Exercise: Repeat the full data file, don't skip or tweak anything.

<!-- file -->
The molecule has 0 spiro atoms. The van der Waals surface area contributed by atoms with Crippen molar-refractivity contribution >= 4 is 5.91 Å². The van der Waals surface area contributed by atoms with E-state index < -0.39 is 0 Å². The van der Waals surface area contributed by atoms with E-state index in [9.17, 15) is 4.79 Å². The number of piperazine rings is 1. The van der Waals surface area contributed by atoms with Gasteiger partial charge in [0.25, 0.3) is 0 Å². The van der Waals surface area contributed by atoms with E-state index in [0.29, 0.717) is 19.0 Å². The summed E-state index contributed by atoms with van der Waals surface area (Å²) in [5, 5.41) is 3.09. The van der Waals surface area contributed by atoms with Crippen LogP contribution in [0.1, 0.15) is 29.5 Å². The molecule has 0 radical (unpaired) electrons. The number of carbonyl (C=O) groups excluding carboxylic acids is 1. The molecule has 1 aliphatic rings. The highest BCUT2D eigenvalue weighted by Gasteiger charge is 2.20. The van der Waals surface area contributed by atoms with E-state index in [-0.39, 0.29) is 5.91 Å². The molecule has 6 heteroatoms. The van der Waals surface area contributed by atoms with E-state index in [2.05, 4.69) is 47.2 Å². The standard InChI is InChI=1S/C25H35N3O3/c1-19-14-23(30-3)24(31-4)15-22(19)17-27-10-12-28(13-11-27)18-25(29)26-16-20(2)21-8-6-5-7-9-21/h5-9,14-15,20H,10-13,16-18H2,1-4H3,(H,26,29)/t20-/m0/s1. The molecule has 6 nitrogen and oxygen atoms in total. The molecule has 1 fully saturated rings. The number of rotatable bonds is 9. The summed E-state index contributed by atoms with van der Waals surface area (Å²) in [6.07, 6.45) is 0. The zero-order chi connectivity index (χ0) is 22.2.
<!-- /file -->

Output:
The molecule has 0 spiro atoms. The van der Waals surface area contributed by atoms with Crippen molar-refractivity contribution >= 4 is 5.91 Å². The van der Waals surface area contributed by atoms with E-state index < -0.39 is 0 Å². The van der Waals surface area contributed by atoms with E-state index in [9.17, 15) is 4.79 Å². The number of piperazine rings is 1. The van der Waals surface area contributed by atoms with Gasteiger partial charge in [0.25, 0.3) is 0 Å². The van der Waals surface area contributed by atoms with E-state index in [0.29, 0.717) is 19.0 Å². The summed E-state index contributed by atoms with van der Waals surface area (Å²) in [5, 5.41) is 3.09. The van der Waals surface area contributed by atoms with Crippen LogP contribution in [0.1, 0.15) is 29.5 Å². The molecule has 0 radical (unpaired) electrons. The number of carbonyl (C=O) groups excluding carboxylic acids is 1. The molecule has 1 aliphatic rings. The highest BCUT2D eigenvalue weighted by Gasteiger charge is 2.20. The van der Waals surface area contributed by atoms with E-state index in [-0.39, 0.29) is 5.91 Å². The molecule has 6 heteroatoms. The van der Waals surface area contributed by atoms with E-state index in [2.05, 4.69) is 47.2 Å². The standard InChI is InChI=1S/C25H35N3O3/c1-19-14-23(30-3)24(31-4)15-22(19)17-27-10-12-28(13-11-27)18-25(29)26-16-20(2)21-8-6-5-7-9-21/h5-9,14-15,20H,10-13,16-18H2,1-4H3,(H,26,29)/t20-/m0/s1. The molecule has 6 nitrogen and oxygen atoms in total. The molecule has 1 fully saturated rings. The number of rotatable bonds is 9. The summed E-state index contributed by atoms with van der Waals surface area (Å²) in [6.07, 6.45) is 0. The zero-order chi connectivity index (χ0) is 22.2.